Although they did not fix their schedules to the clock in the modern sense, ancient civilizations adjusted daily schedules to the sun more flexibly than DST does, often dividing daylight into twelve hours regardless of daytime, so that each daylight hour was longer during summer. For example, the Romans kept time with water clocks that had different scales for different months of the year: at Rome’s latitude the third hour from sunrise, hora tertia, started by modern standards at 09:02 solar time and lasted 44 minutes at the winter solstice, but at the summer solstice it started at 06:58 and lasted 75 minutes. After ancient times, equal-length civil hours eventually supplanted unequal, so civil time no longer varies by season. Unequal hours are still used in a few traditional settings, such as some monasteries of Mount Athos and all Jewish ceremonies. –Wikipedia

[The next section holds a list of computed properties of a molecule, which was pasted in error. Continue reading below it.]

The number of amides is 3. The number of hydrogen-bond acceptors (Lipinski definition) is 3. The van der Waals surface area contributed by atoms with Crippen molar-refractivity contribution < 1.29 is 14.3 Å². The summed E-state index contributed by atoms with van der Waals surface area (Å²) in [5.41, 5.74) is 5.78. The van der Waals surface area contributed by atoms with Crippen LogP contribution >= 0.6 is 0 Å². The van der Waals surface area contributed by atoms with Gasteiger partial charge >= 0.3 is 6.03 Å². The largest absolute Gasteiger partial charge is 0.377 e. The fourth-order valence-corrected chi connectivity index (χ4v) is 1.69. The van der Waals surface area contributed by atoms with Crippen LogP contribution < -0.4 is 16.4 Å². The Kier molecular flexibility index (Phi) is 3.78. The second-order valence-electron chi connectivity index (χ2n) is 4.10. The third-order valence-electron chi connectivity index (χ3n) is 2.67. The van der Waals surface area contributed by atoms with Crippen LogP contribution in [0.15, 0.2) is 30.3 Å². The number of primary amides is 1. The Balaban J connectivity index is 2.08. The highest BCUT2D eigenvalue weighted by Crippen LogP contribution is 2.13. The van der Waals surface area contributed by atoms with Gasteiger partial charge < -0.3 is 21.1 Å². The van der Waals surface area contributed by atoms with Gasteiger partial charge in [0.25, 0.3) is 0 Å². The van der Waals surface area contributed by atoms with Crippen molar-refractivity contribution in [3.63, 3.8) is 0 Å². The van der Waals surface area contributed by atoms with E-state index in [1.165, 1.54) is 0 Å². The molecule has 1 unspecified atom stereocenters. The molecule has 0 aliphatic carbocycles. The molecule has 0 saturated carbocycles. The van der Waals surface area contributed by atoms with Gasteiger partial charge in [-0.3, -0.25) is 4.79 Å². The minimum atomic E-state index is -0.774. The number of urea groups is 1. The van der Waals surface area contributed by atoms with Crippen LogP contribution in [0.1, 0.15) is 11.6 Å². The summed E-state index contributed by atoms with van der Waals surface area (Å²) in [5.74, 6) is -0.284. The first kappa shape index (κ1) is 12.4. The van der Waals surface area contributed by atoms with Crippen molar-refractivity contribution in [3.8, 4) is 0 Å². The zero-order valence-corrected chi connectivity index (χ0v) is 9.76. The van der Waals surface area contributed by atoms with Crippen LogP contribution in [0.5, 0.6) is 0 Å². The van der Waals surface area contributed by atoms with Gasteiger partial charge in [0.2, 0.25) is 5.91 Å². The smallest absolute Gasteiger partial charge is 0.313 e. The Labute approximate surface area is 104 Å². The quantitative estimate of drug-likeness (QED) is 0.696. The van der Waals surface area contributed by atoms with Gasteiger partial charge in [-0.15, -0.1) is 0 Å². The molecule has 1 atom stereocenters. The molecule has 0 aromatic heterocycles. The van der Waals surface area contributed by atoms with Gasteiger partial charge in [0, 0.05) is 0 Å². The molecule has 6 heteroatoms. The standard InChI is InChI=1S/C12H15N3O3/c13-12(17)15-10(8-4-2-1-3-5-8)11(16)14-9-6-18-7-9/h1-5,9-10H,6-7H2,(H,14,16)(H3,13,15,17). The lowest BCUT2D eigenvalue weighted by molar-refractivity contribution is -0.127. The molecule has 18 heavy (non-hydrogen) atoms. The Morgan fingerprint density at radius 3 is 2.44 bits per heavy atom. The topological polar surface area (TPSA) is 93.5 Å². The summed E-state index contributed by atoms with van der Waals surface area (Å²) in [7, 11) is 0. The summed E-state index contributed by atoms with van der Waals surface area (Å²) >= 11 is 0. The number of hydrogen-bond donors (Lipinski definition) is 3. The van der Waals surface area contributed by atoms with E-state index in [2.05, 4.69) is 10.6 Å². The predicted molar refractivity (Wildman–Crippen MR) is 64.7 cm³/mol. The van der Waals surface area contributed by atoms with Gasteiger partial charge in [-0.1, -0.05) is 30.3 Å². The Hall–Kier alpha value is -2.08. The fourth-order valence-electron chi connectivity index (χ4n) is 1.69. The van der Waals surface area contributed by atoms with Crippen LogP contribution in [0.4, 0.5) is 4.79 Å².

Fiction Writing Prompt: Write a story set in a location where the time changes all the time and from one city to another.

Journaling Prompt: How do you feel about daylight savings time?

Art Prompt: Time

Non-Fiction / Speechwriting Prompt: Tell your audience about the history of daylight savings time.

Photo Credit: Juan Llanos on Flickr

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